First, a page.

Since PMD can limit the transmission bandwidth of optical fiber, measurement of the PMD of a span of fiber is necessary to determine the span's data transmission capability as well as to provide information for compensating the PMD in the span. There are many known methods for measuring PMD. Some methods only provide a measurement of the magnitude of PMD, i.e., the differential group delay, and do not provide information on the PMD vector characteristics. A method for measuring PMD vectors is the Poincaré Sphere Technique, or “PST”. For each PMD determination, two different input polarizations are injected into an optical device under test, such as a fiber section, at each frequency of a frequency pair and the output polarizations are measured. Specifically, a light beam having a first input polarization is injected at the first frequency of the frequency pair into an optical device under test and the output polarization measured. Then, a light beam having this same first input polarization is injected at the second frequency of the frequency pair into the device under test and a second output polarization is measured. Third, a light beam having a second input polarization is injected at the same first frequency of the frequency pair into the device under test and a third output polarization is measured. Finally, a light beam having this same second input polarization is injected at the same second frequency of the frequency pair into the device under test and a fourth output polarization is measured. Depending on the results, a different first polarization may have to be chosen and the process repeated. The PMD for this first frequency pair is then calculated. This same procedure is used to determine the PMD for the other frequency pairs remaining in the frequency range being tested.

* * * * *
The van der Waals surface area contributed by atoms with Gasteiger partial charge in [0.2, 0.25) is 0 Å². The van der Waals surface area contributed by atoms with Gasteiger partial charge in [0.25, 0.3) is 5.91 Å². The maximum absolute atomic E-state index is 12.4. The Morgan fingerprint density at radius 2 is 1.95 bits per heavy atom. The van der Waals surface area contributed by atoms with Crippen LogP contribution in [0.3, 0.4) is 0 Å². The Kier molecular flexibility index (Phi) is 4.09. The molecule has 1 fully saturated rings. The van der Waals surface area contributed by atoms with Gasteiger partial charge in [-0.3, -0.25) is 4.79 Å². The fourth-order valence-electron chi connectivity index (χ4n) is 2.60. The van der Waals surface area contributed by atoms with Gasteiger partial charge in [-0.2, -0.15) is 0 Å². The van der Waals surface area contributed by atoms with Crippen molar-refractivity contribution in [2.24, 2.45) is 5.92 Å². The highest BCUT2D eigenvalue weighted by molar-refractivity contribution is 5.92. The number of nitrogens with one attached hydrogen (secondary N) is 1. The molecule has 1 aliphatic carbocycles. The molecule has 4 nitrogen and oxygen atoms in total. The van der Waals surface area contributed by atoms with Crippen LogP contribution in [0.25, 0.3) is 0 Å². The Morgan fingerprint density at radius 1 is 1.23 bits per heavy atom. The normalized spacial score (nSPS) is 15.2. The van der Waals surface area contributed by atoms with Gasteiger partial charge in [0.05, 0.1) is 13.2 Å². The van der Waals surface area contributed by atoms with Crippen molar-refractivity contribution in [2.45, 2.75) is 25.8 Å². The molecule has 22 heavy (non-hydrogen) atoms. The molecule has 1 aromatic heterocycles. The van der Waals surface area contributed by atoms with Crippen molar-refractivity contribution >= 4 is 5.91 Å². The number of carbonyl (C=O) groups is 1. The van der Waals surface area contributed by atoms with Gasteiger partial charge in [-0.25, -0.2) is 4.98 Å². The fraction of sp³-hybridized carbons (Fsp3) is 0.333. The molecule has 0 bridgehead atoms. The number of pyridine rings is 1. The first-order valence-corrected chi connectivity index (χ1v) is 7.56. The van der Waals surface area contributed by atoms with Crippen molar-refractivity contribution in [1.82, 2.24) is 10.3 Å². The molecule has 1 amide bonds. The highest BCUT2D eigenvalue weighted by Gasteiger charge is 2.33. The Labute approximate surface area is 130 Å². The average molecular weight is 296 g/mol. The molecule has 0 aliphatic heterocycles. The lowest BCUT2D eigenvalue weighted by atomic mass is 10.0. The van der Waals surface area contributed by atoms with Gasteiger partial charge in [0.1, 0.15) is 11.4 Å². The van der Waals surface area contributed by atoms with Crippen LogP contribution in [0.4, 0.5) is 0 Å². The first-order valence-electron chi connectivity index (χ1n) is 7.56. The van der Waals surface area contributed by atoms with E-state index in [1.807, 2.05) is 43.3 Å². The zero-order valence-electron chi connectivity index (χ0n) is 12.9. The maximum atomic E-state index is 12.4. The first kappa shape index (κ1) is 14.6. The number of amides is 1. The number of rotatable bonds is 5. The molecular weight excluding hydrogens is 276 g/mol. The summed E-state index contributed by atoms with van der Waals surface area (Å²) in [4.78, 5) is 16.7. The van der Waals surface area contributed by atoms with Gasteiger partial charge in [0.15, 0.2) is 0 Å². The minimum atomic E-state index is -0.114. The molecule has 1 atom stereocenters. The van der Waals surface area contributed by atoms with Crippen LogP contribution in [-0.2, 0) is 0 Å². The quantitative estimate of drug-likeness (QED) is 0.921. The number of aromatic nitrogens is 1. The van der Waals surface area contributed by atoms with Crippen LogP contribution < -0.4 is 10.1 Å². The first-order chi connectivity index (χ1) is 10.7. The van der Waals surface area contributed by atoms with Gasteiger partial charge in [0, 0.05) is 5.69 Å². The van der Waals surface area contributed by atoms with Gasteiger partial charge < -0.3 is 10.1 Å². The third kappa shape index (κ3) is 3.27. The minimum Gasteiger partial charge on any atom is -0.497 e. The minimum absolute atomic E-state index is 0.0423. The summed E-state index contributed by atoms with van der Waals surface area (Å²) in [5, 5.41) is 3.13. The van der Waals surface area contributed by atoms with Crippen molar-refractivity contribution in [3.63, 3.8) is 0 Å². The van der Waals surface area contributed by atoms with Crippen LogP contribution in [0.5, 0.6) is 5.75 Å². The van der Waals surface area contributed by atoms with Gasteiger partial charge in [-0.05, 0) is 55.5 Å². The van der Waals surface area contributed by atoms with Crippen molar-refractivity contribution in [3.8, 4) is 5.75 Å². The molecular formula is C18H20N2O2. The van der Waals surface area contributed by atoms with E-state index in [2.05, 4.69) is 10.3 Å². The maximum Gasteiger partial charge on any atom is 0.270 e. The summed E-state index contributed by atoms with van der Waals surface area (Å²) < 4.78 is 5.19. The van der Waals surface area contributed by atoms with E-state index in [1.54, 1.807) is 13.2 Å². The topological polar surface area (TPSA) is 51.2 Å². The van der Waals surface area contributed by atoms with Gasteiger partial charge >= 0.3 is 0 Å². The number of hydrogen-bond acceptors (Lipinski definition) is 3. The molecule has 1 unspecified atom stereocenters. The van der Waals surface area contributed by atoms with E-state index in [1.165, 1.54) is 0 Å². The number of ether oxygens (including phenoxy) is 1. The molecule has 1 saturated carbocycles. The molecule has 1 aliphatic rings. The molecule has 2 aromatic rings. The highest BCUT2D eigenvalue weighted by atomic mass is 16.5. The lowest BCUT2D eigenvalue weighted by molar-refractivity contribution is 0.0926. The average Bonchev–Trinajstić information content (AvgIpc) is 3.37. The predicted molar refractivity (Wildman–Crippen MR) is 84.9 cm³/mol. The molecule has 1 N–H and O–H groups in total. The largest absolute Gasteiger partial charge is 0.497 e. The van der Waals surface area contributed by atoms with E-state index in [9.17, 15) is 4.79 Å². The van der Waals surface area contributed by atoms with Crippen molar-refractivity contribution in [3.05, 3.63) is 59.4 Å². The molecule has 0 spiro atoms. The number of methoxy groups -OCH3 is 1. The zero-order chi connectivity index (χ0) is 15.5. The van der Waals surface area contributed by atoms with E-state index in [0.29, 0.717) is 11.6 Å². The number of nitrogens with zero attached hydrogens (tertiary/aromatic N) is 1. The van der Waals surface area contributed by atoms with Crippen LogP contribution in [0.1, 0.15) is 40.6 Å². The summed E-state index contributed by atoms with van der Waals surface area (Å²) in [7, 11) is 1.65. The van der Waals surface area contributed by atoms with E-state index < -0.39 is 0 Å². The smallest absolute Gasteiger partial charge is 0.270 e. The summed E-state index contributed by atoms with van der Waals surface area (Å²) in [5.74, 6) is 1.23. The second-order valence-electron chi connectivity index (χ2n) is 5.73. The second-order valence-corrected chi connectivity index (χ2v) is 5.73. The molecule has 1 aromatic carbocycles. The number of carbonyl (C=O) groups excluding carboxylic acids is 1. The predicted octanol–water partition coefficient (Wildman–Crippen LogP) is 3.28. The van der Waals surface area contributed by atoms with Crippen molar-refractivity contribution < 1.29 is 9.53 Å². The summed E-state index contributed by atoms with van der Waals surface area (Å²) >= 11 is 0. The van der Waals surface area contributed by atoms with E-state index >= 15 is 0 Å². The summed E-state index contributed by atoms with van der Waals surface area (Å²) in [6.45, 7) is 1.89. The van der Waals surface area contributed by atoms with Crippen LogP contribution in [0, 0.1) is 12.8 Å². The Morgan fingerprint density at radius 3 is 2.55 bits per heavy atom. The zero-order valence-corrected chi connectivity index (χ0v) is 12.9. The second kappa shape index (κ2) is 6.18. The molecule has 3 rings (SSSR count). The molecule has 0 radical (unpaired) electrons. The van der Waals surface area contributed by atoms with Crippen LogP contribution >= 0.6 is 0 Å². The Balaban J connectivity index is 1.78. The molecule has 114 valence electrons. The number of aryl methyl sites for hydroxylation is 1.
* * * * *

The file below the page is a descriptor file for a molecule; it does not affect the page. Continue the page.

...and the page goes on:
FIG. 5 shows a block diagram of a general apparatus capable of carrying out the previously described method. Control block 550, which could be a computer, directs tunable laser source 510 to sequentially emit light beams of various frequencies, such as the first and second frequencies described above. Control block 550 also directs polarizing device 520 to impart one of several polarizations to the beams emitted from 510, such as the first and second polarizations described above. Polarizing device 520 could consist of one or more linear or circular polarizers, with the number and type of polarizers depending upon the requirements of the specific PMD measurement method used. The light beams pass through the device being tested 530, such as a section of fiber, and are captured in polarization measuring device 540, which could be a polarimeter. Polarization measuring device 540 then measures the output polarization states of the light beams and passes this information to analysis block 560. Analysis block 560, which could be a computer, then calculates the PMD according to the algorithm used by the specific method.
Other methods have been proposed to determine the full vector characteristics of PMD for deducing the effects of higher order PMD. Higher order PMD describes the change of the PMD vector with frequency. Knowledge of the higher order PMD effects is necessary where there are significant changes of the PMD vector across the signal frequency bandwidth. Second order PMD specifically, reflects the linear frequency dependence of both the magnitude and direction of Ω. In other words, second order PMD manifests in a linear change of the differential group delay and PSPs with frequency.
This later set of methods of determining higher order PMD are described in U.S. patent application Ser. No. 09/395,238, filed on Sep. 13, 1999 and entitled Apparatus And Method For Improving The Accuracy Of Polarization Mode Dispersion Measurements, hereby incorporated by reference as if fully set forth herein, and U.S. patent application Ser. No. 09/390,033, filed on Sep. 3, 1999 and entitled Method For Measurement Of First- And Second Order Polarization Mode Dispersion Vectors In Optical Fibers. Both of these are commonly assigned with the subject invention.